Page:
Republicans are betting that a stalled Biden agenda won’t give Democrats enough to run on in the midterm elections – and they might be right. Despite pandemic relief, infrastructure investments and the historic confirmation of Ketanji Brown Jackson, we promised more – and voters remember those promises.

Republicans want to frame the upcoming elections to be about wokeness, cancel culture and the militant left wing. Standing up for the inherent dignity of everyone is a core American value, and Democrats are proud to do that every day. While Republican politicians peddle lies, fear and division, we should use every single one of the next 200 days or so before the election to deliver meaningful improvements for working people.

Democrats win elections when we show we understand the painful economic realities facing American families and convince voters we will deliver meaningful change. To put it bluntly: if we fail to use the months remaining before the elections to deliver on more of our agenda, Democrats are headed toward big losses in the midterms.

Senator Elizabeth Warren.
Senator Elizabeth Warren. Photograph: Drew Angerer/Getty Images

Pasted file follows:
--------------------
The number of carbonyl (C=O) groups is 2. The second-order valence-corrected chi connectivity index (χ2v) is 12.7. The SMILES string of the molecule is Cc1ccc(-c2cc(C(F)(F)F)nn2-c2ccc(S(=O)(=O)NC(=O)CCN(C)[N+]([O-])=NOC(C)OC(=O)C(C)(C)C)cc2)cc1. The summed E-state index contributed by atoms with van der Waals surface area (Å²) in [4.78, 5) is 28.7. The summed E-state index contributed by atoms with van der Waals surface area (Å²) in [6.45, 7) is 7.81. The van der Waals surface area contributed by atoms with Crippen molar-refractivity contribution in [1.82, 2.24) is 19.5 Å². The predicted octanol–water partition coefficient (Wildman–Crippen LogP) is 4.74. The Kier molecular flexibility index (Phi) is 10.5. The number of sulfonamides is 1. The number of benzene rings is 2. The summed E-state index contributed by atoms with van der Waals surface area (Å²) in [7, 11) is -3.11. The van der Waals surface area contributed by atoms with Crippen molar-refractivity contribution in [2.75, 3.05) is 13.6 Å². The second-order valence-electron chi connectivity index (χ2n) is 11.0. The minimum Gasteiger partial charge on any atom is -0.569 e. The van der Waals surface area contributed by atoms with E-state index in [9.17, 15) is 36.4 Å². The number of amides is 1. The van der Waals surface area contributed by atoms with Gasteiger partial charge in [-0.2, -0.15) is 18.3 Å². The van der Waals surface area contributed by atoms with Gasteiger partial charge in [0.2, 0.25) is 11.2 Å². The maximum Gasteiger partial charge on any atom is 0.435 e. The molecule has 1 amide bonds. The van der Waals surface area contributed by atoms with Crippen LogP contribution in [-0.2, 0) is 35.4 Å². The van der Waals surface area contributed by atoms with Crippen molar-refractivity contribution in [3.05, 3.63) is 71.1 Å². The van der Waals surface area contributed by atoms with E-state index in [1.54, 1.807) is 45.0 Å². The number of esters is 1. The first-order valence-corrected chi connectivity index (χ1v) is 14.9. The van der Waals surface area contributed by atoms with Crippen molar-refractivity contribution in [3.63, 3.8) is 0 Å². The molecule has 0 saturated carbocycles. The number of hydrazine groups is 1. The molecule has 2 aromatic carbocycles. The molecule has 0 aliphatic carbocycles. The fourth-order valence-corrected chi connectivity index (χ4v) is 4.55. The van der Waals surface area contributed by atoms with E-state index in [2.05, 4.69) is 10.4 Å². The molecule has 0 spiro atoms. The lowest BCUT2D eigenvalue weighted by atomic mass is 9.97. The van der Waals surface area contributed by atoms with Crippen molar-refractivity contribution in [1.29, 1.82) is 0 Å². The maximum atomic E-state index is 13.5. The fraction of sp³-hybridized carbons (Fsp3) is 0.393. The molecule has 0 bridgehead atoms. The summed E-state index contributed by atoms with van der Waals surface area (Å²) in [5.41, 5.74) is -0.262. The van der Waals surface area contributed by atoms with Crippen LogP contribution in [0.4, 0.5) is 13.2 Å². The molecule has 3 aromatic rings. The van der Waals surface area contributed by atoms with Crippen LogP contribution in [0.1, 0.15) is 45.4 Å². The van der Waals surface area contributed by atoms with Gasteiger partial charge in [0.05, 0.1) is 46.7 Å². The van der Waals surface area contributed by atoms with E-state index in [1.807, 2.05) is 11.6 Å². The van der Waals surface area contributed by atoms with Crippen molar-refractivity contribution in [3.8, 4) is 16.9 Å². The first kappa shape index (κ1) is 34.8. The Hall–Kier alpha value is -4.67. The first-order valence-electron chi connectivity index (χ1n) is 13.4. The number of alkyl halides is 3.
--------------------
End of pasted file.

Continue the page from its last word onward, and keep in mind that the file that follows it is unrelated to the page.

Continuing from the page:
Warren, a former candidate for the Democratic nomination, is among the party’s progressive wing, frustrated that Biden’s ambitious plans for social spending and reform, such as the Build Back Better act, were sunk as much from within as anything the Republicans did. Joe Manchin, the Democratic senator from West Virginia said he could not support the bill, killing its chances of passing in the split 50-50 chamber.

Warren believes Biden “can do more”:

Decisive action on everything from lowering prescription drug prices to ensuring that more workers are eligible for overtime pay can be executed by the president alone, using the authority already given to him by existing laws, without rounding up 50 Senate votes.

Like many Americans, I’m frustrated by our failure to get big things done — things that are both badly needed and very popular with all Americans. While Republican politicians obstruct many efforts to improve people’s lives and many swear loyalty to the Big Lie, the urgency of the next election bears down on us.

Democrats cannot bow to the wisdom of out-of-touch consultants who recommend we simply tout our accomplishments. Instead, Democrats need to deliver more of the president’s agenda — or else we will not be in the majority much longer.

Read Warren’s op-ed here.

In Opinion